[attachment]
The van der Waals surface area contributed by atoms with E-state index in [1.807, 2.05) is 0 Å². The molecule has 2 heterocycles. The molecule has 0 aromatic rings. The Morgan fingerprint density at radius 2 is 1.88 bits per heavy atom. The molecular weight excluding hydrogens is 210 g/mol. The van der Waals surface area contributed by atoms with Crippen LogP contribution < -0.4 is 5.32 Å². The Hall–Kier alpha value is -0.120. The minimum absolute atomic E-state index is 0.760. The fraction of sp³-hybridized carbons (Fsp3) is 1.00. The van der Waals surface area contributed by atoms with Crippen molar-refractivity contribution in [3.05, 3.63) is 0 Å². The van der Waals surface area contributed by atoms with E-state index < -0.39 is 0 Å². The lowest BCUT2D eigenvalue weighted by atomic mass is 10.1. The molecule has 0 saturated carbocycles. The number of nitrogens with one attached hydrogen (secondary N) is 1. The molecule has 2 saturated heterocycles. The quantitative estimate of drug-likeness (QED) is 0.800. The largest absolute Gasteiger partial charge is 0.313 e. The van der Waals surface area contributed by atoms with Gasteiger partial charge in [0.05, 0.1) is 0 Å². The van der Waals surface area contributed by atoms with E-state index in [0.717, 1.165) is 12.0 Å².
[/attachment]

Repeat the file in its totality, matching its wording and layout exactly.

The van der Waals surface area contributed by atoms with E-state index in [1.807, 2.05) is 0 Å². The molecule has 2 heterocycles. The molecule has 0 aromatic rings. The Morgan fingerprint density at radius 2 is 1.88 bits per heavy atom. The molecular weight excluding hydrogens is 210 g/mol. The van der Waals surface area contributed by atoms with Crippen LogP contribution < -0.4 is 5.32 Å². The Hall–Kier alpha value is -0.120. The minimum absolute atomic E-state index is 0.760. The fraction of sp³-hybridized carbons (Fsp3) is 1.00. The van der Waals surface area contributed by atoms with Crippen molar-refractivity contribution in [3.05, 3.63) is 0 Å². The van der Waals surface area contributed by atoms with E-state index < -0.39 is 0 Å². The lowest BCUT2D eigenvalue weighted by atomic mass is 10.1. The molecule has 0 saturated carbocycles. The number of nitrogens with one attached hydrogen (secondary N) is 1. The molecule has 2 saturated heterocycles. The quantitative estimate of drug-likeness (QED) is 0.800. The largest absolute Gasteiger partial charge is 0.313 e. The van der Waals surface area contributed by atoms with Gasteiger partial charge in [0.05, 0.1) is 0 Å². The van der Waals surface area contributed by atoms with E-state index in [0.717, 1.165) is 12.0 Å².